(02-12-2014 12:25 PM)solohawks Wrote:  would a school who signed a GOR but left a conference, not get paid by their old conference? I was under the impression that a GOR meant you could not leave and then go sell your media rights to another conference. As long as the member school in question is still getting paid fairly by someone, whether it be the conference or the network whom the conference sold the rights to, then the courts should find it legal. I do think it would be highly questionable to not pay a school who has committed to a GOR but is no longer with the conference.

To me a GOR is a sale of a schools media rights for X number of years to a conference. Even if you are no longer in that conference the GOR says the sale is still valid and you cannot shop your rights elsewhere. If that is the case, then they must still be paid for that sale or else it I see it as a restraint of trade.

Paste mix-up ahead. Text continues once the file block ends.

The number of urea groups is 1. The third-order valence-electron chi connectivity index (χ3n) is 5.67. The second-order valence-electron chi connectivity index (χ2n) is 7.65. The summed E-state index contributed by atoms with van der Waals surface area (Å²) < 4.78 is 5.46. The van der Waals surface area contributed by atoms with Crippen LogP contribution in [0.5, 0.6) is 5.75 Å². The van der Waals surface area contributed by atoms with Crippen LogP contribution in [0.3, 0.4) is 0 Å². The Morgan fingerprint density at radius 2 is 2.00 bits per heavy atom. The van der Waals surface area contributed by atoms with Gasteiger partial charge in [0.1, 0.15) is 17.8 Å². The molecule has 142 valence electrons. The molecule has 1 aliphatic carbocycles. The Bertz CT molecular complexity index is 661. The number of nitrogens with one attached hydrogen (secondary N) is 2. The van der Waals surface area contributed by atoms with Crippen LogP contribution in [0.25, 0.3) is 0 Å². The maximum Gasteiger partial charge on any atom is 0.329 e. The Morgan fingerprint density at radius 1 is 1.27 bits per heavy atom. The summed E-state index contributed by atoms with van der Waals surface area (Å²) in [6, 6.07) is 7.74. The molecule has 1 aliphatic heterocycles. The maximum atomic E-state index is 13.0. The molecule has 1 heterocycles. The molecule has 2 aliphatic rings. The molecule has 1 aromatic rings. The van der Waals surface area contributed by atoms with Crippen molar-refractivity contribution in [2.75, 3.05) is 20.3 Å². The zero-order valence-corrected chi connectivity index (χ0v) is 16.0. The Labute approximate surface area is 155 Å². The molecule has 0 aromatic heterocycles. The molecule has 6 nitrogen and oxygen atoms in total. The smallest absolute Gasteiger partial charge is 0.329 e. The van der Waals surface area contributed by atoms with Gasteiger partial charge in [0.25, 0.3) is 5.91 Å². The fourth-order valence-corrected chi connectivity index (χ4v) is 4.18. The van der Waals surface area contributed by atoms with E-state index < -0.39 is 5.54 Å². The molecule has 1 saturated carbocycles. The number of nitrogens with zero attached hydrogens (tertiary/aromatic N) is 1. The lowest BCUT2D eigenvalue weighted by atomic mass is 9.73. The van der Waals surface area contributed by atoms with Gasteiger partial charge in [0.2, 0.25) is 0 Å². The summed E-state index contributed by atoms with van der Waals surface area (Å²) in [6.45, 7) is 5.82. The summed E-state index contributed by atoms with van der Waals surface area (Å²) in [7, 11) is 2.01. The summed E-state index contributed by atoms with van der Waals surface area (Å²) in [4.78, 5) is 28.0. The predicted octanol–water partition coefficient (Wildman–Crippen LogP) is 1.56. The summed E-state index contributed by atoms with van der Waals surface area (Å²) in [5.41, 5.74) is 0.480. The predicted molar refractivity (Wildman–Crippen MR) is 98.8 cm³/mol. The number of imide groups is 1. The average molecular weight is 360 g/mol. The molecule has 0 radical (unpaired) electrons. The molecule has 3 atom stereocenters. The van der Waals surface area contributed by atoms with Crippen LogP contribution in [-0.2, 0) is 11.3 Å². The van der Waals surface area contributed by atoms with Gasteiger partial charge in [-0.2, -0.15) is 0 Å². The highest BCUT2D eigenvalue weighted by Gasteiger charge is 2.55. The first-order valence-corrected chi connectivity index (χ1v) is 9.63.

FWIW---Ive heard the AAC GOR still pays the school after they leave, but the B12 does not. My guess is the B-12 GOR wont hold up if it fails to pay the departing school its fair share of revenue. Maybe the GOR can be salvaged by simply paying the departing school their share of revenue---but I don't think holding the rights while giving the departing school no revenue will be upheld.
02-12-2014 12:32 PM
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Eagle78 Offline
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Post: #56
Tom DIenhart: UConn not on Big Ten radar, locked out of a major conference